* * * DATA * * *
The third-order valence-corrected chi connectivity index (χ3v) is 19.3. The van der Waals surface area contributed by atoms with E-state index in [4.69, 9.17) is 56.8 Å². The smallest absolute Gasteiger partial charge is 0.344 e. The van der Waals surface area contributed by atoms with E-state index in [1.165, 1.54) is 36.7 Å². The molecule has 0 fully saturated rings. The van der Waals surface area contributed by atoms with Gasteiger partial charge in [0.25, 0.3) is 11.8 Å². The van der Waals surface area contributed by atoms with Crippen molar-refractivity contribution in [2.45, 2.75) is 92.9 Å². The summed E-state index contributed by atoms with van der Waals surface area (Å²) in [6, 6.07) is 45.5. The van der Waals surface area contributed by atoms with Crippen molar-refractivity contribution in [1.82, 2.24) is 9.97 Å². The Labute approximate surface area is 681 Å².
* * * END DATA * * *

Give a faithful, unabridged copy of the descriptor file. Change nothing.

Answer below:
The third-order valence-corrected chi connectivity index (χ3v) is 19.3. The van der Waals surface area contributed by atoms with E-state index in [4.69, 9.17) is 56.8 Å². The smallest absolute Gasteiger partial charge is 0.344 e. The van der Waals surface area contributed by atoms with E-state index in [1.165, 1.54) is 36.7 Å². The molecule has 0 fully saturated rings. The van der Waals surface area contributed by atoms with Gasteiger partial charge in [0.25, 0.3) is 11.8 Å². The van der Waals surface area contributed by atoms with Crippen molar-refractivity contribution in [2.45, 2.75) is 92.9 Å². The summed E-state index contributed by atoms with van der Waals surface area (Å²) in [6, 6.07) is 45.5. The van der Waals surface area contributed by atoms with Crippen molar-refractivity contribution in [1.82, 2.24) is 9.97 Å². The Labute approximate surface area is 681 Å².